Whisky Review: Abasolo El Whisky De Mexico

Editor’s Note: This whisky was provided to us as a review sample by Abasolo. This in no way, per our editorial policies, influenced the final outcome of this review. It should also be noted that by clicking the buy link towards the bottom of this review our site receives a small referral payment which helps to support, but not influence, our editorial and other costs.

Ka-ka-wha-SINT-lay.” Cacahuazintle is a very old, very special type of corn grown in the higher elevations of Mexico. Its chubby, pale kernels are familiar in traditional pozole. It’s also the foundation of Abasolo Whisky, grain-to-glass made in Mexico and newly available to select US markets. Corn’s homeland is Mexico, and this whisky is made to celebrate it.

Your average American-style whiskey starts with yellow dent corn: the standard field corn, the one more often used to make biofuels and feed livestock. It’s either been hybridized or genetically modified for market readiness: disease resistant, herbicide resistant, pest resistant, high-yielding, long-storing or all of the above. No decision with that corn is made with an eye toward flavor. Cacahuazintle has been handed down through generations for the way it tastes.

And, most North American whiskey isn’t made from corn alone, there are other grains, be they wheat, rye or barley. Abasolo’s technique allows them to use just corn, because they get creative with the treatment. 

After being field-dried, a small percentage of the corn is malted. The majority of the corn is nixtamalized. This is the same process that prepares corn to be made into masa, and then tortillas, tamales, and other Mexican staples. The corn is soaked and heated in a lime bath, rinsed and then hulled.

Read More Whiskey News
Whiskey Review: Puncher's Chance Kentucky Straight Bourbon

(Nixtamalization might have begun accidentally, through the use of hot limestone rocks to boil cooking water, but it lived on for a number of benefits. First off, it removes poisonous compounds from corn: when the plant is damaged by pests, molds can invade the tissue and these fungi produce aflatoxins. These are dangerous to both humans and livestock. The nixtamalization process also breaks down hemicellulose and pectin, making the corn easier to digest, and releases niacin. Flour from unprocessed corn won’t hold together as a dough, but masa will.) 

Most importantly for whiskey, nixtamalization opens up the floral sweetness and warmth of the grain, and allows for milling a finer flour, so that more of the starch can become sugar, and those sugars can become alcohol.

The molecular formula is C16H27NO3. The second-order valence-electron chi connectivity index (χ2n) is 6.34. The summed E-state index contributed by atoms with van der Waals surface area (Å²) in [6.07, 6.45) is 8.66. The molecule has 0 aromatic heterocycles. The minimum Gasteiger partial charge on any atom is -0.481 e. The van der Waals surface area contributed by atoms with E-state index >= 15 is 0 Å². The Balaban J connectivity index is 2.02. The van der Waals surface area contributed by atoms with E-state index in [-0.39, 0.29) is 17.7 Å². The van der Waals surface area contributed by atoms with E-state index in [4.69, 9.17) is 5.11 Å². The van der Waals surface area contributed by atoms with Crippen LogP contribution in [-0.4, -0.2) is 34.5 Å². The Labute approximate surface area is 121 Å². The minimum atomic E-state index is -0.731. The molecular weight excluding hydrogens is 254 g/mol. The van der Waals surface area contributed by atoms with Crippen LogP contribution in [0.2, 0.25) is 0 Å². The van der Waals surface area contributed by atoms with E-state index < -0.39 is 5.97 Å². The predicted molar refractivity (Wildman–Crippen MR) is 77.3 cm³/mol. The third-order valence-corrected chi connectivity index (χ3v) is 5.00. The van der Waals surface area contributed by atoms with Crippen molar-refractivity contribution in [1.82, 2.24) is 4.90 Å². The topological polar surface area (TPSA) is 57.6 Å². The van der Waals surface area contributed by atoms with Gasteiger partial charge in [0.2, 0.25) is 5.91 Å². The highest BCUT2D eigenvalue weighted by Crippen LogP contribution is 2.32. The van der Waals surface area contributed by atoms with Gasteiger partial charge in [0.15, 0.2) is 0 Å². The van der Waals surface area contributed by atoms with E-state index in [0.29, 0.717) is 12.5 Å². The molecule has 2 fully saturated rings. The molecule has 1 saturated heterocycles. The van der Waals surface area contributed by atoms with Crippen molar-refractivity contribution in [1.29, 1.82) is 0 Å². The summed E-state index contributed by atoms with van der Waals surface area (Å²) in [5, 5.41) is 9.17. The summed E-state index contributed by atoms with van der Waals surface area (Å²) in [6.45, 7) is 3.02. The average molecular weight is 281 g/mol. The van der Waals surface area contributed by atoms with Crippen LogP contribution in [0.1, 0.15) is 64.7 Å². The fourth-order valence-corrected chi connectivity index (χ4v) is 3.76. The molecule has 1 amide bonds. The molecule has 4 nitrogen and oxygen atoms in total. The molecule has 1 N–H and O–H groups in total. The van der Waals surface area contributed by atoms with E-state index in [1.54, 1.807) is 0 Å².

Beyond their corn sorcery, Abasolo’s method is typical to many craft distilleries: slow fermentation of the wort followed by double pot still distillation and maturing in a combination of used and new toasted oak barrels. The barrels are kept in an unwalled rick house, subject to the climate of Jilotepec de Molina Enriquez, in the state of Mexico.

Abasolo El Whisky De Mexico

Abasolo El Whisky De Mexico (image via Cindy Capparelli/The Whiskey Wash)

Tasting Notes: Abasolo El Whisky De Mexico

Vital Stats: Abasolo Whisky is 86 proof, made from 100% Cacahuazintle ancestral corn and aged for an undisclosed length of time. It’s available in Arizona, Texas, California, Florida and New York at $40 for a 750mL. Tasting conducted in a classic Glencairn.

Appearance: In the glass, Abasolo Mexican Whisky is very clear and pale gold, like half-oaked Chardonnay, forming quick, medium legs The amber custom-cast square bottle is textured and substantial, and looks like an artifact from the frontier West. 

Nose: This spirit smells unoaked and solvent, with a volatile florality mixed with dry popcorn kernels and pencil shavings. At the end of the inhale, I could just get fresh tortilla.

Read More Whiskey News
Whisky Reviews: BenRiach The Twenty One and BenRiach The Twenty Five

Palate: Whew! Hot, abrasive, and young. There’s a masa sweetness under there, but it’s largely buried. Adding water only made it more aggressive. The mid-palate is full of woody bitterness and gives way to a short, scratchy finish.

The Takeaway


I really wanted to like this whisky. The process is clever and thoughtful, the raw material is the kind of crop I want to support, Abasolo’s business practices seem high-minded. I tasted this whisky before my research (or even reading the bottle), and it’s amazing how much I can taste the process in the liquid. It’s just not an enjoyable experience yet. What I want now is to slip this whisky back in the barrel and revisit it in four years or so.

User Rating 2.97 (32 votes)